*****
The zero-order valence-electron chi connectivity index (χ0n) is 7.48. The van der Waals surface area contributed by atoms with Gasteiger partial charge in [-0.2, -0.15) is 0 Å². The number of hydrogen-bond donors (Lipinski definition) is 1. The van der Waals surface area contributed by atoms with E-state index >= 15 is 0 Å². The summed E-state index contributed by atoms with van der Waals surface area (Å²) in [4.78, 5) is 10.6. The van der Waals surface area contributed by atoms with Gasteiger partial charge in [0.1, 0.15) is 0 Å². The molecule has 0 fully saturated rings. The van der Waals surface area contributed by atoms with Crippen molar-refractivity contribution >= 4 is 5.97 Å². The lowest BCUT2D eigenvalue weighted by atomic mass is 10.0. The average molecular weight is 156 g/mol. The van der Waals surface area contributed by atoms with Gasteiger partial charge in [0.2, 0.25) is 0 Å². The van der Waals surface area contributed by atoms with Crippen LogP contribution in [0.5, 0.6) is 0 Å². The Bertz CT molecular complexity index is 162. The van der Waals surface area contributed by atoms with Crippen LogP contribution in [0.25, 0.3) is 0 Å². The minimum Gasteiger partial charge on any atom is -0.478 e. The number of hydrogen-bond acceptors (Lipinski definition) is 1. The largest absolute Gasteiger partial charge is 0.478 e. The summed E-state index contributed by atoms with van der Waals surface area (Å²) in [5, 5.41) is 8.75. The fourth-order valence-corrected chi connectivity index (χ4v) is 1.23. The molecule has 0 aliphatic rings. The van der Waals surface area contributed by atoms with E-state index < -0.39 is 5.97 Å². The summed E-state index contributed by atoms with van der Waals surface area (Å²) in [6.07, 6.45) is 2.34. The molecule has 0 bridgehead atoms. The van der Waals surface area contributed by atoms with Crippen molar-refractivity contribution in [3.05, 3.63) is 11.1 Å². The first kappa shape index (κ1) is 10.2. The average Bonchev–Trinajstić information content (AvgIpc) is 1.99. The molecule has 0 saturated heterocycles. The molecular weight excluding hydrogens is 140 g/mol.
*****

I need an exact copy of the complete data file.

The zero-order valence-electron chi connectivity index (χ0n) is 7.48. The van der Waals surface area contributed by atoms with Gasteiger partial charge in [-0.2, -0.15) is 0 Å². The number of hydrogen-bond donors (Lipinski definition) is 1. The van der Waals surface area contributed by atoms with E-state index >= 15 is 0 Å². The summed E-state index contributed by atoms with van der Waals surface area (Å²) in [4.78, 5) is 10.6. The van der Waals surface area contributed by atoms with Gasteiger partial charge in [0.1, 0.15) is 0 Å². The molecule has 0 fully saturated rings. The van der Waals surface area contributed by atoms with Crippen molar-refractivity contribution >= 4 is 5.97 Å². The lowest BCUT2D eigenvalue weighted by atomic mass is 10.0. The average molecular weight is 156 g/mol. The van der Waals surface area contributed by atoms with Gasteiger partial charge in [0.2, 0.25) is 0 Å². The van der Waals surface area contributed by atoms with Crippen LogP contribution in [0.5, 0.6) is 0 Å². The Bertz CT molecular complexity index is 162. The van der Waals surface area contributed by atoms with Crippen LogP contribution in [0.25, 0.3) is 0 Å². The minimum Gasteiger partial charge on any atom is -0.478 e. The number of hydrogen-bond acceptors (Lipinski definition) is 1. The largest absolute Gasteiger partial charge is 0.478 e. The summed E-state index contributed by atoms with van der Waals surface area (Å²) in [5, 5.41) is 8.75. The fourth-order valence-corrected chi connectivity index (χ4v) is 1.23. The molecule has 0 aliphatic rings. The van der Waals surface area contributed by atoms with E-state index < -0.39 is 5.97 Å². The summed E-state index contributed by atoms with van der Waals surface area (Å²) in [6.07, 6.45) is 2.34. The molecule has 0 bridgehead atoms. The van der Waals surface area contributed by atoms with Crippen molar-refractivity contribution in [3.05, 3.63) is 11.1 Å². The first kappa shape index (κ1) is 10.2. The average Bonchev–Trinajstić information content (AvgIpc) is 1.99. The molecule has 0 saturated heterocycles. The molecular weight excluding hydrogens is 140 g/mol.